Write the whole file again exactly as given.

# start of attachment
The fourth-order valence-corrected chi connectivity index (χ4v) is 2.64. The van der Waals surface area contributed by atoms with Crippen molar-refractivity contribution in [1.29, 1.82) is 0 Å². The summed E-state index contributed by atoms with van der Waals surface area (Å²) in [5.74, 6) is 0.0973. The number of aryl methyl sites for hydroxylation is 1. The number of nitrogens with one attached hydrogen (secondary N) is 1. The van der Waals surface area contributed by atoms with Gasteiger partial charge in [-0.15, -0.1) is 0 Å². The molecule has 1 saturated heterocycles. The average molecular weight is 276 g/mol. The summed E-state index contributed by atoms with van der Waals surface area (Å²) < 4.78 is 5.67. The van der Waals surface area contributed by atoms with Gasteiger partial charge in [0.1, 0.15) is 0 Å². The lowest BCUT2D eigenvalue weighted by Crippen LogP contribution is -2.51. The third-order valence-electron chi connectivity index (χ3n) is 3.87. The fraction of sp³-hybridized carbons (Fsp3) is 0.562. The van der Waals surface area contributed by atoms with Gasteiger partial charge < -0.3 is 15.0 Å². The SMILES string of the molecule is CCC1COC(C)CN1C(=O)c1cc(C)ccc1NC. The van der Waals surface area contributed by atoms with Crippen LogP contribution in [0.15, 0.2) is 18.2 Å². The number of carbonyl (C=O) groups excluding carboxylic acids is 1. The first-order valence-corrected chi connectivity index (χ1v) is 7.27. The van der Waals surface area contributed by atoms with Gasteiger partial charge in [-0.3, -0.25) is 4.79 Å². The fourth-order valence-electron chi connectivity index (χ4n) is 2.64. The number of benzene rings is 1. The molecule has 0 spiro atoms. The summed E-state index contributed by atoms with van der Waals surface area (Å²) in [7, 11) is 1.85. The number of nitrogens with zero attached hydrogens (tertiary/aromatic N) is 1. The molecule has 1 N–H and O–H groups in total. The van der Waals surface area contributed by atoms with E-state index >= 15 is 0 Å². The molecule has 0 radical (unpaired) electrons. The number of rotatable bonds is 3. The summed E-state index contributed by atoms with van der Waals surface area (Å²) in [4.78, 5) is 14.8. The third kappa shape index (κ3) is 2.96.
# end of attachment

The fourth-order valence-corrected chi connectivity index (χ4v) is 2.64. The van der Waals surface area contributed by atoms with Crippen molar-refractivity contribution in [1.29, 1.82) is 0 Å². The summed E-state index contributed by atoms with van der Waals surface area (Å²) in [5.74, 6) is 0.0973. The number of aryl methyl sites for hydroxylation is 1. The number of nitrogens with one attached hydrogen (secondary N) is 1. The van der Waals surface area contributed by atoms with Gasteiger partial charge in [-0.15, -0.1) is 0 Å². The molecule has 1 saturated heterocycles. The average molecular weight is 276 g/mol. The summed E-state index contributed by atoms with van der Waals surface area (Å²) < 4.78 is 5.67. The van der Waals surface area contributed by atoms with Gasteiger partial charge in [0.1, 0.15) is 0 Å². The lowest BCUT2D eigenvalue weighted by Crippen LogP contribution is -2.51. The third-order valence-electron chi connectivity index (χ3n) is 3.87. The fraction of sp³-hybridized carbons (Fsp3) is 0.562. The van der Waals surface area contributed by atoms with Gasteiger partial charge < -0.3 is 15.0 Å². The SMILES string of the molecule is CCC1COC(C)CN1C(=O)c1cc(C)ccc1NC. The van der Waals surface area contributed by atoms with Crippen LogP contribution in [0.15, 0.2) is 18.2 Å². The number of carbonyl (C=O) groups excluding carboxylic acids is 1. The first-order valence-corrected chi connectivity index (χ1v) is 7.27. The van der Waals surface area contributed by atoms with Gasteiger partial charge in [-0.3, -0.25) is 4.79 Å². The fourth-order valence-electron chi connectivity index (χ4n) is 2.64. The number of benzene rings is 1. The molecule has 0 spiro atoms. The summed E-state index contributed by atoms with van der Waals surface area (Å²) in [7, 11) is 1.85. The number of nitrogens with zero attached hydrogens (tertiary/aromatic N) is 1. The molecule has 1 N–H and O–H groups in total. The van der Waals surface area contributed by atoms with E-state index >= 15 is 0 Å². The molecule has 0 radical (unpaired) electrons. The number of rotatable bonds is 3. The summed E-state index contributed by atoms with van der Waals surface area (Å²) in [4.78, 5) is 14.8. The third kappa shape index (κ3) is 2.96.